A review published in the Journal of The National Cancer Institute found in the past decade, results from large prospective cohort studies and the Women's Health Initiative randomized placebo-controlled hormone therapy trials have substantially changed thoughts about how estrogen alone and estrogen plus progestin influence the risk of breast cancer.
Although hormone therapy is currently used by millions of women for menopausal symptoms, there is still concern about hormone therapy–induced breast cancer risk. In addition, the effects of estrogen plus progestin versus estrogen alone on breast cancer are not completely understood.
Dr. Rowan T. Chlebowski of the Los Angeles Biomedical Research Institute at Harbor-University of California, Los Angeles, Medical Center and Garnet Anderson of the Fred Hutchinson Cancer Research Center analyzed the data from two randomized, placebo-controlled full scale clinical trials conducted in the Women's Health Initiative.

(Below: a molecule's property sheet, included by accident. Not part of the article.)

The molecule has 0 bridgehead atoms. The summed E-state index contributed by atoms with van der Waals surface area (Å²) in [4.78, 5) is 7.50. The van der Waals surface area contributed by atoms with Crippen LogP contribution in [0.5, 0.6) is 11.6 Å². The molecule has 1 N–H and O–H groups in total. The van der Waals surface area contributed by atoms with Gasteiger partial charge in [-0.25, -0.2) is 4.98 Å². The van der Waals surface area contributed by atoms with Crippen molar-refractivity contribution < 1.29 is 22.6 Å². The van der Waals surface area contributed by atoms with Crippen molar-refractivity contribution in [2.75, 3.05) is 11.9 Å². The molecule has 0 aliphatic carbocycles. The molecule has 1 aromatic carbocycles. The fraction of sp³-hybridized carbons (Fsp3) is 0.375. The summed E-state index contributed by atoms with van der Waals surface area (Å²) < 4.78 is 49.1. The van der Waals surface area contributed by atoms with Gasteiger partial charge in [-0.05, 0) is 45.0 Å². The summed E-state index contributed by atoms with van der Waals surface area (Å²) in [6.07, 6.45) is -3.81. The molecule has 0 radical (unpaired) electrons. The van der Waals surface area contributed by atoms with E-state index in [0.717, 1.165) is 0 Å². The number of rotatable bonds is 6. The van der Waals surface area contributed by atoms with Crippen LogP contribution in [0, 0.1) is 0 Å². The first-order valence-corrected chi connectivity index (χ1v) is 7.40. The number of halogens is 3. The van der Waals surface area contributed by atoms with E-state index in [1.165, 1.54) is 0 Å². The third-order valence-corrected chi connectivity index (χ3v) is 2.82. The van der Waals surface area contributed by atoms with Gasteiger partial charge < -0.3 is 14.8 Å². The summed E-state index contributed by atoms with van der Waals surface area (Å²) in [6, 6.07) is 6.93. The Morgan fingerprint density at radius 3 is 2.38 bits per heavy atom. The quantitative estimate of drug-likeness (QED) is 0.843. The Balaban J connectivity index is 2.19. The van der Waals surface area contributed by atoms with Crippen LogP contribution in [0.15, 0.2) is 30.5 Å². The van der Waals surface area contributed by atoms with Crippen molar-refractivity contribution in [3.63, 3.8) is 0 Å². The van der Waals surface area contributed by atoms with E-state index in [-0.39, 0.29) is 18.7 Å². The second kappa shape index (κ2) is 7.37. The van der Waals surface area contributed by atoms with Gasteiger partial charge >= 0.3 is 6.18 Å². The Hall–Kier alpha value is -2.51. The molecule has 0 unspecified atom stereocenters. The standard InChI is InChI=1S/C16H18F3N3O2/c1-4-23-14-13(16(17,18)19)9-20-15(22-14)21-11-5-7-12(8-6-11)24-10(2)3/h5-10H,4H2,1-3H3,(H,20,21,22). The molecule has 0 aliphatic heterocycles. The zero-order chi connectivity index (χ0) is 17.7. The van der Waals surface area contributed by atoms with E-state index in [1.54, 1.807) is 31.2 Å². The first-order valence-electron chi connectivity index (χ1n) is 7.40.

One trial evaluated estrogen plus progestin in postmenopausal women with an intact uterus, and the other evaluated estrogen alone in postmenopausal women with prior hysterectomy.
Estrogen plus progestin statistically significantly increased the risk of breast cancer, while, in contrast, estrogen alone use in postmenopausal women with a previous hysterectomy, statistically significantly decreased the risk of breast cancer, the researchers said.
"An imbalance in the use of mammography with greater screening for hormone users could explain some of the increase in breast cancer incidence with estrogen alone seen in cohort studies because screened populations have more cancers detected than unscreened populations," Chlebowksi said in a statement.